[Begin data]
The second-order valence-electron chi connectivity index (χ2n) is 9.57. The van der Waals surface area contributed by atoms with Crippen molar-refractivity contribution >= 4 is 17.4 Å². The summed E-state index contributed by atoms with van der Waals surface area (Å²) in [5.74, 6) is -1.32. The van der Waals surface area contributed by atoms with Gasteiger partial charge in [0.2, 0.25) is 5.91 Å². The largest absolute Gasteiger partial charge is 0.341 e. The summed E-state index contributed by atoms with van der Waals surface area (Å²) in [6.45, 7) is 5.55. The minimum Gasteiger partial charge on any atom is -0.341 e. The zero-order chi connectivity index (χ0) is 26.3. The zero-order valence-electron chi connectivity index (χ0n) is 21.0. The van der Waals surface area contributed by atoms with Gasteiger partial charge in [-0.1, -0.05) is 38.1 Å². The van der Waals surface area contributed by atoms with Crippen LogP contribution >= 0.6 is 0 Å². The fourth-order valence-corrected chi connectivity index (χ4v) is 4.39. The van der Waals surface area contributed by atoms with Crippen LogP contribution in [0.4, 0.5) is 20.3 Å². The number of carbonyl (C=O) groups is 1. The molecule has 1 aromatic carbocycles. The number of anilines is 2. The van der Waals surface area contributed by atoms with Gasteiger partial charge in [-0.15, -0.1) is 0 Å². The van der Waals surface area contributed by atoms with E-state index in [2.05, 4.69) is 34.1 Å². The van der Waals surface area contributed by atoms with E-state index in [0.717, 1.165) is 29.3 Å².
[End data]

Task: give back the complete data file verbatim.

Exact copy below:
The second-order valence-electron chi connectivity index (χ2n) is 9.57. The van der Waals surface area contributed by atoms with Crippen molar-refractivity contribution >= 4 is 17.4 Å². The summed E-state index contributed by atoms with van der Waals surface area (Å²) in [5.74, 6) is -1.32. The van der Waals surface area contributed by atoms with Gasteiger partial charge in [0.2, 0.25) is 5.91 Å². The largest absolute Gasteiger partial charge is 0.341 e. The summed E-state index contributed by atoms with van der Waals surface area (Å²) in [6.45, 7) is 5.55. The minimum Gasteiger partial charge on any atom is -0.341 e. The zero-order chi connectivity index (χ0) is 26.3. The zero-order valence-electron chi connectivity index (χ0n) is 21.0. The van der Waals surface area contributed by atoms with Gasteiger partial charge in [-0.1, -0.05) is 38.1 Å². The van der Waals surface area contributed by atoms with Crippen LogP contribution >= 0.6 is 0 Å². The fourth-order valence-corrected chi connectivity index (χ4v) is 4.39. The van der Waals surface area contributed by atoms with Crippen LogP contribution in [0.4, 0.5) is 20.3 Å². The number of carbonyl (C=O) groups is 1. The molecule has 1 aromatic carbocycles. The number of anilines is 2. The van der Waals surface area contributed by atoms with Gasteiger partial charge in [-0.15, -0.1) is 0 Å². The van der Waals surface area contributed by atoms with E-state index in [2.05, 4.69) is 34.1 Å². The van der Waals surface area contributed by atoms with E-state index in [0.717, 1.165) is 29.3 Å².